13. If you do not receive an error when renaming the driver, type exit and press Enter to exit the command prompt.
  14. Click on the 'Continue' option to restart your computer and boot into Windows 10.
  15. Once you log into Windows 10, you should uninstall the Corsair Utility software.

If this does not work, please try method 2 below.

Method 2: Uninstall the driver using the Recovery Environment

A BleepingComputer member was kind enough to create detailed steps on how to resolve these crashes and posted them in our forums. I have slightly modified the steps to make them more understandable for those not familiar with the command prompt

To resolve the Windows 10 CorsairVBusDriver.sys BSOD crashes, please use the following steps:

  1. You don't need a Windows Installation disk to perform these steps. Instead, you can perform this by using the built-in Windows 10 recovery command prompt.
    1. Boot up into the Windows 10 Recovery screen (see booting to safe mode, but select command prompt instead of 'Startup Settings').
    2. Click 'See more advanced recovery options.'
    3. Click on 'Troubleshoot.'
    4. Click on 'Advanced options.'
    5. Click on 'Command Prompt.'
  2. Once you're in the command prompt, you will need to mount your Windows System Partition (as this is not automatically mounted):
    1. Type diskpart into the command prompt and press Enter.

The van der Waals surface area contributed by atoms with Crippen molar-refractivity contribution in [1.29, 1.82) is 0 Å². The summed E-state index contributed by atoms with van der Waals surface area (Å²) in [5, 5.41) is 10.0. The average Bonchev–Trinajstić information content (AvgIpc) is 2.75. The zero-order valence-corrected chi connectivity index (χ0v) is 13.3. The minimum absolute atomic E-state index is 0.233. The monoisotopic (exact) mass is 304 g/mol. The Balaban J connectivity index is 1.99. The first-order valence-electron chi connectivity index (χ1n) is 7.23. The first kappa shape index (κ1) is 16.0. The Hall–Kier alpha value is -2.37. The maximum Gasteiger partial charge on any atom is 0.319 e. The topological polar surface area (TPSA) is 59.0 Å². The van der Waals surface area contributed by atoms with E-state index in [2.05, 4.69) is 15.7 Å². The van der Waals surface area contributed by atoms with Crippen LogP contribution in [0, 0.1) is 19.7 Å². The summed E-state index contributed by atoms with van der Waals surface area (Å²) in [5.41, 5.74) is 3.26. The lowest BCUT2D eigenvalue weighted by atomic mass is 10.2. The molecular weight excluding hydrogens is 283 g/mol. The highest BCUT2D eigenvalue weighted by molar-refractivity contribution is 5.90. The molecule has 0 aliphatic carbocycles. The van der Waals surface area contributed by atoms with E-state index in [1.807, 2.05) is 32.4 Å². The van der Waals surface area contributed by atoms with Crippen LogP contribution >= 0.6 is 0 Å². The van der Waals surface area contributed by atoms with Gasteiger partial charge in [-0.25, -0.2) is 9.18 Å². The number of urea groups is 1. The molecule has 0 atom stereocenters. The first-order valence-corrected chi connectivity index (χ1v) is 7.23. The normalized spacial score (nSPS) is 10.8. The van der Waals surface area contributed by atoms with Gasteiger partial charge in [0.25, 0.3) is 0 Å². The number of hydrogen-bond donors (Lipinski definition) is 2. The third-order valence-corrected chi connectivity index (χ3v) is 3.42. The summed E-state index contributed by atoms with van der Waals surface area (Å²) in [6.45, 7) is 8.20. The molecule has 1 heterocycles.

2. Type list disk and press Enter. You'll see some output with some disks (starting at 0) with sizes. Usually, your System drive will be Drive 0. You can make a good guess by the drive size.
    3. Type select disk x and press Enter, where x is your system drive from the results from step 2.
    4. Type list part and press Enter to see a list of partitions. A normal Win 10 install will have 4 partitions: 1 - Recovery, 2 - System, 3 - Reserved, and 4 - Primary. If you don't find a primary partition, change disk (step 3) and repeat until you find your system partition.
    5. Type select part x, where x is your primary system partition (will be the biggest partition from step 4).
    6. Type assign letter=Z and press Enter to assign your primary partition a drive letter (Z).
    7. Exit diskpart by typing exit and then pressing Enter.
  3. We now need to remove the dodgy driver using the dism command:
    1. Run dism /Image:Z: /Get-Drivers more to display a list of installed drivers. When I did this, it opened up the driver list in notepad. Use Ctrl-F to find the driver you're looking for and note down the Published Name (should be oemxx.inf).
    2. Run dism /Image:Z: /Remove-Driver /Driver:oemxxx.inf where the oemxxx.inf is the published name from step 1.
  4. Exit the command prompt by typing exit and then pressing Enter. Now reboot your computer and cross your fingers!

Other users pointed out this extra information:


  • 'I'd also like to add that you might have multiple instances of the CorsairVBusDriver.sys driver so don't stop looking after just one. (took me a while to figure out)'
  • 'A crucial difference I had when following the directions was that when I found the corsairvbus driver but it wasn't called Driver.oemxxx.inf as shown in the instructions. I don't recall what my exact one was but if you can access that driver list just keep looking through it until you find the corsairvbus driver and then replace the oemxxx.inf part of the instruction with whatever yours might be.'

If you run into issues or need more help, you can read the various suggestions or request assistance in the forum topic.

Once the CorsairVBusDriver.sys driver is removed, you should be able to reboot without receiving the crash.


Update 12/18/20: Added additional method of renaming the CorsairVBusDriver.sys driver.